His introduction, entitled "People with Disability: They Are You," goes further than most disability theory scholarship. Augmenting the position that disability directly and indirectly influences everyone, Davis advocates a broader civil rights mandate by linking disability much more closely with legal, cultural, governmental, and social matters. His solution is called dismodernism, which incorporates the value that protections offered to any class be offered to all classes (p. 30). With this theory, Davis conveys the potential of dismodernism succinctly, asserting, that "[i]mpairment is the rule, and normalcy is the fantasy. Dependence is the reality, and independence grandiose thinking. Barrier-free access is the goal, and the right to pursue happiness the false consciousness that obscures it. Universal design becomes the template for social and political designs" (p. 31).
Several chapters may be of particular interest to historians of Disability. Chapter 1, "The End of Identity Politics and the Beginning of Dismodernism," offers a coherent description of the parallels between historical expressions of minority identities, particularly framed by literary criticisms of Jacques Lacan, Michel Foucault, Jacques Derrida, and Judith Butler. Critiquing genetic interpretations of disability and normalcy, Davis relocates the discussion of essentialism. He makes perhaps his strongest case for the instability of identity and the value of dismodernism here. Using the example of transgender politics and intersexed people, Davis reveals the "dissolving boundaries" of traditional identity categories (p. 17). The human genome project--a common target for disability scholars--also plays a prominent role in this essay. Yet Davis raises fresh and cogent questions about the meaning of "correct" or "real" genomes--what is the ideal, and how is that being defined? For instance, he questions what it means to eradicate certain conditions that may ultimately prevent those individuals from experiencing other disabling conditions.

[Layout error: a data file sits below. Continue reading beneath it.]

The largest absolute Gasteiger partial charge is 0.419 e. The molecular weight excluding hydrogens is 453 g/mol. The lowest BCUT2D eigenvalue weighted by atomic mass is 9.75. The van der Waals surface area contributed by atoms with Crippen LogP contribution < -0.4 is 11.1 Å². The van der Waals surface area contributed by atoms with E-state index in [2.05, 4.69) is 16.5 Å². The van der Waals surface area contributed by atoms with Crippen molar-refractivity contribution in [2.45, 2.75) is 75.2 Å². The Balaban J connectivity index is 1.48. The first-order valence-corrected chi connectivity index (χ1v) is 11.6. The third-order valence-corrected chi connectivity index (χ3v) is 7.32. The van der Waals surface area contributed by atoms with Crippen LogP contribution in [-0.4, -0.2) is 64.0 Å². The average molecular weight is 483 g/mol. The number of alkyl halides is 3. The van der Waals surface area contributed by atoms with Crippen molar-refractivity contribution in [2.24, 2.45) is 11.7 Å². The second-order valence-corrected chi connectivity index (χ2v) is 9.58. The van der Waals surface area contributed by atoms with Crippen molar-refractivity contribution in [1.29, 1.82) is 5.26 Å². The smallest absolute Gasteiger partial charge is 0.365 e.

The chapter "Bending over Backwards" is particularly strong and illuminating. In it, Davis outlines the Americans with Disabilities Act and specific current cases testing the ADA. This close reading of legal texts emphasizes the ways cultural norms frame such documents and judicial decisions. The references to common historical and contemporary popular images of disability broaden the implications of the case studies, demonstrating in vivid ways the construction of disability. "Go to the Margins of the Class," which focuses primarily on the brutal murder of James Byrd Jr., is one of the finest pieces Davis has created. In 1999 Byrd, a citizen of Jasper, Texas, was dragged behind a truck for two miles, before he ultimately was dismembered and killed. Viewing this hate crime with equal and intensified attention to the issue of disability produced superb, shocking results. This reviewer, like many, had heard nothing of Byrd's impairments--seizures and debilitating arthritis--when national media covered the case. Davis potently challenges the premise that certain identities are more important than others in hate crimes, and in society generally. The writing is crisp and focused; his explanation of evidence and his analysis will appeal to the historically trained.
Although it was not his primary aim to do so, Davis's increased attention to the economic factors that compound physical and mental impairment was greatly appreciated by this reader. A multitude of his examples depict the intimate and inextricable tie between class circumstances and experiences of disability. Genetic testing, for example, occurs mainly in affluent societies and for its members (p. 21), and the majority of people with disabilities are poor, under or unemployed, and undereducated (p. 28). Especially in his study of employment law and disability, he illuminates the "dissolving boundaries" of identity and brings disability into closer proximity to the mainstream world. It is hoped that Davis will continue to probe this issue in future works.